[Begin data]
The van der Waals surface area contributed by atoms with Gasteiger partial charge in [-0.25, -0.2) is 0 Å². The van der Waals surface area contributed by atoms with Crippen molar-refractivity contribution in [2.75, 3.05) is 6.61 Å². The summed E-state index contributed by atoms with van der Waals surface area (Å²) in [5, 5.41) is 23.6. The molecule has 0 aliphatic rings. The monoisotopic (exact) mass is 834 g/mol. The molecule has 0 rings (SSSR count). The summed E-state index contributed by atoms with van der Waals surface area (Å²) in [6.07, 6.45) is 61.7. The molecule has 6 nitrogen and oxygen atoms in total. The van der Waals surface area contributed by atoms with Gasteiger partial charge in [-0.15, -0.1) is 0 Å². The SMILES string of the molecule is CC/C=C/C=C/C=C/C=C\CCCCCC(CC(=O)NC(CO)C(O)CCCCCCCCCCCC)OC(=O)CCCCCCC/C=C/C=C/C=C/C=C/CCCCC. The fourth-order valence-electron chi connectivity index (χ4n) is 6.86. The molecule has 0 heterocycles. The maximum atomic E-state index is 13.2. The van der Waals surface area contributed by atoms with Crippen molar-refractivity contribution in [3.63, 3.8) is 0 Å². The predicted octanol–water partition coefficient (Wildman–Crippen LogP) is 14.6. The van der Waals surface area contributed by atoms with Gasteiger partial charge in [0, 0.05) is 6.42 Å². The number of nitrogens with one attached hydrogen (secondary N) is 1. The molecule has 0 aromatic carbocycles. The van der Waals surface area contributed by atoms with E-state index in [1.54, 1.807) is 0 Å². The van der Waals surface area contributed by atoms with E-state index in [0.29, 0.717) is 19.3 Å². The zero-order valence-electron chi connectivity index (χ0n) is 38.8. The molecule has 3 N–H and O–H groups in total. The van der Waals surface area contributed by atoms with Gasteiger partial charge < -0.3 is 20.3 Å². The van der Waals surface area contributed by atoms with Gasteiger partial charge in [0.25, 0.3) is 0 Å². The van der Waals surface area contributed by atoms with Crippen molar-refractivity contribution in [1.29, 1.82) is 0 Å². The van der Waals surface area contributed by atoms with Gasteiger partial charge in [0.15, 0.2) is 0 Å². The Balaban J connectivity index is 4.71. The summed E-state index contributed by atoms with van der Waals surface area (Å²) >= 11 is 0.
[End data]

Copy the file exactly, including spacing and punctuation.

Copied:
The van der Waals surface area contributed by atoms with Gasteiger partial charge in [-0.25, -0.2) is 0 Å². The van der Waals surface area contributed by atoms with Crippen molar-refractivity contribution in [2.75, 3.05) is 6.61 Å². The summed E-state index contributed by atoms with van der Waals surface area (Å²) in [5, 5.41) is 23.6. The molecule has 0 aliphatic rings. The monoisotopic (exact) mass is 834 g/mol. The molecule has 0 rings (SSSR count). The summed E-state index contributed by atoms with van der Waals surface area (Å²) in [6.07, 6.45) is 61.7. The molecule has 6 nitrogen and oxygen atoms in total. The van der Waals surface area contributed by atoms with Gasteiger partial charge in [-0.15, -0.1) is 0 Å². The SMILES string of the molecule is CC/C=C/C=C/C=C/C=C\CCCCCC(CC(=O)NC(CO)C(O)CCCCCCCCCCCC)OC(=O)CCCCCCC/C=C/C=C/C=C/C=C/CCCCC. The fourth-order valence-electron chi connectivity index (χ4n) is 6.86. The molecule has 0 heterocycles. The maximum atomic E-state index is 13.2. The van der Waals surface area contributed by atoms with Crippen molar-refractivity contribution in [3.63, 3.8) is 0 Å². The predicted octanol–water partition coefficient (Wildman–Crippen LogP) is 14.6. The van der Waals surface area contributed by atoms with Gasteiger partial charge in [0, 0.05) is 6.42 Å². The number of nitrogens with one attached hydrogen (secondary N) is 1. The molecule has 0 aromatic carbocycles. The van der Waals surface area contributed by atoms with E-state index in [1.54, 1.807) is 0 Å². The van der Waals surface area contributed by atoms with E-state index in [0.29, 0.717) is 19.3 Å². The zero-order valence-electron chi connectivity index (χ0n) is 38.8. The molecule has 3 N–H and O–H groups in total. The van der Waals surface area contributed by atoms with Gasteiger partial charge < -0.3 is 20.3 Å². The van der Waals surface area contributed by atoms with Gasteiger partial charge in [0.25, 0.3) is 0 Å². The van der Waals surface area contributed by atoms with Crippen molar-refractivity contribution in [1.29, 1.82) is 0 Å². The van der Waals surface area contributed by atoms with Gasteiger partial charge in [0.15, 0.2) is 0 Å². The Balaban J connectivity index is 4.71. The summed E-state index contributed by atoms with van der Waals surface area (Å²) >= 11 is 0.